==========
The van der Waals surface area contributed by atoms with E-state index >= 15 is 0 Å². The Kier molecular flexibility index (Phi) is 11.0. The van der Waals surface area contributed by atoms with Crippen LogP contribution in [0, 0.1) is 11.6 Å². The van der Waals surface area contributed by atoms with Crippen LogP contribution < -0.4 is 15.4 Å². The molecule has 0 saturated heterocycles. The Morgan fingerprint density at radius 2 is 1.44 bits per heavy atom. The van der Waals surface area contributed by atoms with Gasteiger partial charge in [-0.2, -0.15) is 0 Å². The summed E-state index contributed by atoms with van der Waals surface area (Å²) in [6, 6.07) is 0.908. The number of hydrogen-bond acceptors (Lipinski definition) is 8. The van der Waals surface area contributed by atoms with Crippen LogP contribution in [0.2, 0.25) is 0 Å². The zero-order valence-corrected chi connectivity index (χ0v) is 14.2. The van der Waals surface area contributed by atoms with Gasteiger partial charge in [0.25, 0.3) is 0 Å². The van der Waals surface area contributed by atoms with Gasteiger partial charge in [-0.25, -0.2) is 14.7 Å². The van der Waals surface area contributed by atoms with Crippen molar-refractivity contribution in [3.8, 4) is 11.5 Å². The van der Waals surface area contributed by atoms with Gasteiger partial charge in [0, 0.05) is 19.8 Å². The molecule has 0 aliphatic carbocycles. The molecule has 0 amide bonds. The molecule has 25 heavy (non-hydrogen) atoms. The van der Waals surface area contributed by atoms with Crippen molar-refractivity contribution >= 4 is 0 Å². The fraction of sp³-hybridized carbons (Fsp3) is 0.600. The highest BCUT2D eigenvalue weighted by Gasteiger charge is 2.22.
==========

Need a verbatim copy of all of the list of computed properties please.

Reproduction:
The van der Waals surface area contributed by atoms with E-state index >= 15 is 0 Å². The Kier molecular flexibility index (Phi) is 11.0. The van der Waals surface area contributed by atoms with Crippen LogP contribution in [0, 0.1) is 11.6 Å². The van der Waals surface area contributed by atoms with Crippen LogP contribution < -0.4 is 15.4 Å². The molecule has 0 saturated heterocycles. The Morgan fingerprint density at radius 2 is 1.44 bits per heavy atom. The van der Waals surface area contributed by atoms with Gasteiger partial charge in [-0.2, -0.15) is 0 Å². The summed E-state index contributed by atoms with van der Waals surface area (Å²) in [6, 6.07) is 0.908. The number of hydrogen-bond acceptors (Lipinski definition) is 8. The van der Waals surface area contributed by atoms with Crippen LogP contribution in [0.2, 0.25) is 0 Å². The zero-order valence-corrected chi connectivity index (χ0v) is 14.2. The van der Waals surface area contributed by atoms with Gasteiger partial charge in [0.25, 0.3) is 0 Å². The van der Waals surface area contributed by atoms with Gasteiger partial charge in [-0.25, -0.2) is 14.7 Å². The van der Waals surface area contributed by atoms with Crippen molar-refractivity contribution in [3.8, 4) is 11.5 Å². The van der Waals surface area contributed by atoms with Gasteiger partial charge in [0, 0.05) is 19.8 Å². The molecule has 0 aliphatic carbocycles. The molecule has 0 amide bonds. The molecule has 25 heavy (non-hydrogen) atoms. The van der Waals surface area contributed by atoms with Crippen molar-refractivity contribution >= 4 is 0 Å². The fraction of sp³-hybridized carbons (Fsp3) is 0.600. The highest BCUT2D eigenvalue weighted by Gasteiger charge is 2.22.